For tonight’s concert, percussionist Adam Sliwinski needs 40 twigs, bone-dry, preferably of similar length and thickness. He will have to break all of them multiple times — and he’s been practicing.
“The thing about twigs is that they’re organic material with little joints and different thicknesses, and (composer David Lang) asks us to break them in very precise rhythms,” Sliwinski said. “But every twig doesn’t break with exactly the same amount of pressure in exactly the right place that you want it to, so you have to develop a feel for how thick the twig is in your hand and how quickly it’s going to snap.”
At 8:15 p.m. Tuesday, July 31, in the Amphitheater, Sliwinski and the other three quarters of Sō Percussion will perform Lang’s “man made,” a concerto for percussion quartet and orchestra. The Chautauqua Symphony Orchestra will also perform Edward Elgar’s Variations on an Original Theme, op. 36, “Enigma.”
The concert is part of this season’s “Into the Music” series; there will be a discussion of the music throughout the program and no intermission.
For the last 19 years, Sō Percussion has been rattling, beating and scraping its way to prominence in the classical music world, and it’s working: the group has been featured on 21 albums, performed in hallowed venues like Disney Hall or the Kennedy Center, and is now the Edward T. Cone Ensemble-in-Residence at Princeton University — the latter achievement being the most recent, and still a little hard to believe for Sliwinski.
“When I was a student 20 years ago, it was unimaginable that the position a string quartet normally takes up would now be a percussion quartet,” he said. “So we’re delighted that we’ve been a part of things diversifying.”
For most of the history of European classical music, according to Sliwinski, composers have generally used percussion as decoration for orchestral music.
Many cultures around the world, however, have percussion at the center of their musical tradition. Since its inception, Sō Percussion has been asking if that can be true in Western culture as well, Sliwinski said.
That interrogation is a part of a percussion tradition that’s about 80 years old — composer Edgar Varèse wrote the first standalone, all-percussion work in 1931, and percussion ensembles began popping up in the following decades — but that’s a young tradition compared to that of other Western instruments, like the violin.
Starting in the ’30s and ’40s, Sliwinski said, composers like John Cage began experimenting with percussion as the center of attention. They also began employing a broader range of instruments than the standard orchestral items, a trend that has continued to the modern day.
Now, Sliwinski said, percussionists can be called upon to do almost anything, so they must be adept at learning new instruments; in addition to snapping twigs, Sō will be performing on wine bottles, metal pipes, trash cans, and traditional percussion instruments.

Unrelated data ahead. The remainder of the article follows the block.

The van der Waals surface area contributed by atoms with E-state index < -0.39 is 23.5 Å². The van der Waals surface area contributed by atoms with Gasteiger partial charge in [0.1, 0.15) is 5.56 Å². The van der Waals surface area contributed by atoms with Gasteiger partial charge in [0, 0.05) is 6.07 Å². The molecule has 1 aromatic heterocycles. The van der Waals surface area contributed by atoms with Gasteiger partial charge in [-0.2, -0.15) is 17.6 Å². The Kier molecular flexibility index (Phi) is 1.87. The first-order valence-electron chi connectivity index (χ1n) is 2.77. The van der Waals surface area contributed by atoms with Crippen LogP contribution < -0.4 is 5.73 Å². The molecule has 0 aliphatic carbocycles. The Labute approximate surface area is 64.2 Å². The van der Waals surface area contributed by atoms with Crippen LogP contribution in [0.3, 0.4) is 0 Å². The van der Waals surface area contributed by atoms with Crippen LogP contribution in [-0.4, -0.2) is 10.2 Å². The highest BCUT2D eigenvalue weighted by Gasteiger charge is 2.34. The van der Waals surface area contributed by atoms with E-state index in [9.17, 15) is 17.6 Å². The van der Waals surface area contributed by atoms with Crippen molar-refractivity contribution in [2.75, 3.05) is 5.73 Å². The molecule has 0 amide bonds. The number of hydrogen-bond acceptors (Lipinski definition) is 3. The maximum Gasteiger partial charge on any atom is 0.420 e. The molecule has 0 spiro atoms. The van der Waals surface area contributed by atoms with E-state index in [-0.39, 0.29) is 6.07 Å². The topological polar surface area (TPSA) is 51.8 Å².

Lang’s “man made” will martial the skills of all percussionists involved in tonight’s performance, including the CSO percussion section.
“My solution was to set up a kind of ecology between the soloists and the orchestra, using the orchestral percussionists as translators,” Lang said in a 2014 YouTube video. “An idea begins with the soloists on an invented instrument, the percussionists in the orchestra hear the solo music and translate it into something that can be approximated by more traditional orchestral percussion, the rest of the orchestra hears and understands the orchestral percussion, and they join in.”
After the percussion concerto, the CSO will perform Elgar’s Variations on an Original Theme, op. 36, “Enigma.” Each of the 14 variations is a musical depiction of one of Elgar’s friends — one of them is even devoted to a dog that Elgar was close with.
The subtitle “Enigma” implies some kind of puzzle nested in the piece, and while Elgar himself never explicitly said what that puzzle was, he did leave hints. CSO Music Director Rossen Milanov, along with Elgar’s biographer and most musicologists, said that the piece’s theme — heard in the opening few bars — is the counter-melody to a different, more well-known theme.
Musicologists have taken many a guess at what that theme — the solution to the enigma — might be. Guesses range from “Auld Lang Syne” to “A Mighty Fortress is Our God,” but no consensus has been reached.
For Milanov, though, neither the characters behind the variations nor the solution to the enigma are as important as the musical content of the piece.
“My approach would be to just enjoy this incredible piece of music and find inspiration in the music itself,” Milanov said.